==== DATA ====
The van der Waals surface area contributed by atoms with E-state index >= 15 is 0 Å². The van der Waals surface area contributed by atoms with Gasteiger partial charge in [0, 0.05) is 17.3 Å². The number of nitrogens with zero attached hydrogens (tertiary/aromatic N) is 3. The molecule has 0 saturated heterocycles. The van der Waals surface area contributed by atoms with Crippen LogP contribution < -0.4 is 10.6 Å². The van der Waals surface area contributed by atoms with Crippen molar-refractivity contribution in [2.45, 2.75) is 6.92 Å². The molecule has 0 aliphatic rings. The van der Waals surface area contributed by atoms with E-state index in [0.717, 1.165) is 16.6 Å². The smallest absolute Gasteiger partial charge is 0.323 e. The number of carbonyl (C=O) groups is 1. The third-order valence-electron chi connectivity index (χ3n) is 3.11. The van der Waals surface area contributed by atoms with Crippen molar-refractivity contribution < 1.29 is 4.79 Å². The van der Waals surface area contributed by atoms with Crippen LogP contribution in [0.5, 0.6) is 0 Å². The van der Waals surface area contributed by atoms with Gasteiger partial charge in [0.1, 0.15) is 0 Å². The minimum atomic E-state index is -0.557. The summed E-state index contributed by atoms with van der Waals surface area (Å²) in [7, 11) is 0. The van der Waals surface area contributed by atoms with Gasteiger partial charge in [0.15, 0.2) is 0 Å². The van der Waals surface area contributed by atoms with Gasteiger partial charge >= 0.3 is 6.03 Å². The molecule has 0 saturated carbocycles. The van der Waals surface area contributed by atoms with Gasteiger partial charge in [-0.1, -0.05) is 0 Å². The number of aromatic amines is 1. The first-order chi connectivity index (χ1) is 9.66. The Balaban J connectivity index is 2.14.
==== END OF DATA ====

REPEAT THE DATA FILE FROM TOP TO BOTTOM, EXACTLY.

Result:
The van der Waals surface area contributed by atoms with E-state index >= 15 is 0 Å². The van der Waals surface area contributed by atoms with Gasteiger partial charge in [0, 0.05) is 17.3 Å². The number of nitrogens with zero attached hydrogens (tertiary/aromatic N) is 3. The molecule has 0 saturated heterocycles. The van der Waals surface area contributed by atoms with Crippen LogP contribution < -0.4 is 10.6 Å². The van der Waals surface area contributed by atoms with Crippen molar-refractivity contribution in [2.45, 2.75) is 6.92 Å². The molecule has 0 aliphatic rings. The van der Waals surface area contributed by atoms with E-state index in [0.717, 1.165) is 16.6 Å². The smallest absolute Gasteiger partial charge is 0.323 e. The number of carbonyl (C=O) groups is 1. The third-order valence-electron chi connectivity index (χ3n) is 3.11. The van der Waals surface area contributed by atoms with Crippen molar-refractivity contribution < 1.29 is 4.79 Å². The van der Waals surface area contributed by atoms with Crippen LogP contribution in [0.5, 0.6) is 0 Å². The van der Waals surface area contributed by atoms with Gasteiger partial charge in [0.1, 0.15) is 0 Å². The minimum atomic E-state index is -0.557. The summed E-state index contributed by atoms with van der Waals surface area (Å²) in [7, 11) is 0. The van der Waals surface area contributed by atoms with Gasteiger partial charge in [0.15, 0.2) is 0 Å². The van der Waals surface area contributed by atoms with Gasteiger partial charge >= 0.3 is 6.03 Å². The molecule has 0 saturated carbocycles. The van der Waals surface area contributed by atoms with Gasteiger partial charge in [-0.1, -0.05) is 0 Å². The number of aromatic amines is 1. The first-order chi connectivity index (χ1) is 9.66. The Balaban J connectivity index is 2.14.